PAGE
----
Wednesday, 12 August 2009
נשׂא עון - bearing sin
Some Christians understand Jesus' crucifixion to be an act whereby Jesus bore our sins upon himself. In other words, we did something wrong, and he chose to, somehow, take the consequences upon himself.
This is viewed as unethical by others. They say, "How can someone bear the consequences for something that I have done?"
But doesn't the very logic of forgiving someone mean that you automatically bear their sin upon yourself, in the sense that you live with the consequences and don't pay them back for it? If I can't choose to bear, in some sense, the consequences of someone else's actions, then how can I forgive them?
In short, what Jesus was doing on the cross is an intensified version of what we do for each other when we forgive each other anyway.
This seems to accord with the semantics of one way of expressing forgiveness in Biblical Hebrew. One way to say that you forgive someone in Hebrew is to say that you "bear their sins" (נשׂא עון). The main character in the Bible to do this is God Himself. In fact, it belongs to his essential character to do such things, as he states about Himself in Num 14:18:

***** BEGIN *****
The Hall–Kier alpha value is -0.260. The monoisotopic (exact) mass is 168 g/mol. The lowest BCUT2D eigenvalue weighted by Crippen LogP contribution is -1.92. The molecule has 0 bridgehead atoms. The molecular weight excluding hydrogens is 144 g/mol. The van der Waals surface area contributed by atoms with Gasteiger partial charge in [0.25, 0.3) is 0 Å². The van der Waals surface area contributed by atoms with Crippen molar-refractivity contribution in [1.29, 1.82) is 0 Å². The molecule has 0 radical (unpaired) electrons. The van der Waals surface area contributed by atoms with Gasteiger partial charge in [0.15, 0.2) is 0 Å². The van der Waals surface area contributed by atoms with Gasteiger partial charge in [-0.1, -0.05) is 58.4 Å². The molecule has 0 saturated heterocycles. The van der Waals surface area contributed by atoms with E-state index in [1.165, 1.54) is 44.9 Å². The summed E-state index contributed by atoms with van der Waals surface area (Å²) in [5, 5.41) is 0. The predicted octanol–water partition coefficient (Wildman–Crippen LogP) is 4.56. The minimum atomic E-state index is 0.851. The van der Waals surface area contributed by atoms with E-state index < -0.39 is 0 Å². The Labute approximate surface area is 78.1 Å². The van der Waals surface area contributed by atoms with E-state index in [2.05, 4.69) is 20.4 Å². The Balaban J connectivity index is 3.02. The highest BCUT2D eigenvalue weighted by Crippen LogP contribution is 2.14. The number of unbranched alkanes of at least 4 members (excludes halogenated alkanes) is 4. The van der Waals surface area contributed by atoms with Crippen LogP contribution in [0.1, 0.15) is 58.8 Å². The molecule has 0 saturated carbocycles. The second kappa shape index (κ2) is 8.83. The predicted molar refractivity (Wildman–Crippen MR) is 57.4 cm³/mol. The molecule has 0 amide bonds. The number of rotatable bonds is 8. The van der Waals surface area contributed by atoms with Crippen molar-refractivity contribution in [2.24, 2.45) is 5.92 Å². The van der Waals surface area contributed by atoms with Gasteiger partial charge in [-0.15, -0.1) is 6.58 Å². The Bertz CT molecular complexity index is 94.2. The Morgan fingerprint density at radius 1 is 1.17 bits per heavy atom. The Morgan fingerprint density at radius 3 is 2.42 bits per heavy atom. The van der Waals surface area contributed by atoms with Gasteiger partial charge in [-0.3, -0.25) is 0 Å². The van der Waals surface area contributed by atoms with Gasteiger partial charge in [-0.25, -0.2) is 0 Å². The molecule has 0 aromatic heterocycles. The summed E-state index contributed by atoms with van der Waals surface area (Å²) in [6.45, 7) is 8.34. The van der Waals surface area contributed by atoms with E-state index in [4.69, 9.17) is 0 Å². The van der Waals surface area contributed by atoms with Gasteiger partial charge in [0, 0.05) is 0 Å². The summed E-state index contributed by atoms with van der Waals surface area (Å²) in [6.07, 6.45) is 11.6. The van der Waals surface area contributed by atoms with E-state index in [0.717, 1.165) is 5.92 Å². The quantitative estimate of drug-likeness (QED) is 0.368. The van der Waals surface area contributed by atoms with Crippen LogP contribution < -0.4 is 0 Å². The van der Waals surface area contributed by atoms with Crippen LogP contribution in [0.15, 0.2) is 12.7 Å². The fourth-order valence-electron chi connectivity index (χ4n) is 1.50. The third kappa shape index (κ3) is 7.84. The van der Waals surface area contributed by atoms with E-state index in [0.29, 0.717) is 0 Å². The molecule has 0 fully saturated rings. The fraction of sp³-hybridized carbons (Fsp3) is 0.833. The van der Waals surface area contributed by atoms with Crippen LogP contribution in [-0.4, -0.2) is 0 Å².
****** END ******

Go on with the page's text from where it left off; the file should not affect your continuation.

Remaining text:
יהוה אֶרֶךְ אַפַּיִם וְרַב־חֶסֶד נֹשֵׂא עָוֹן וָפָשַׁע
If you aren't forgiven, then you "bear your own iniquity" (וְנָשָׂא עֲוֹנֹו; Lev 5:17). This has consequences. For example, the Israelites sinned by not trusting in God's ability to give them the Promised Land. As a result, they had to "bear their iniquity" by wandering for forty years in the wilderness (Num 13:34: תִּשְׂאוּ אֶת־עֲוֹנֹתֵיכֶם אַרְבָּעִים שָׁנָה). In fact, in order for the Israelites not to suffer the consequences of all their sins, the priests had the job of bearing their sins for them (Lev 10:17: לָשֵׂאת אֶת־עֲוֹן הָעֵדָה).
In other words, "forgiving someone" and "bearing the consequences of iniquity" are practically synonymous in Hebrew. At least some times.
So, why can't Jesus bear my sins for me?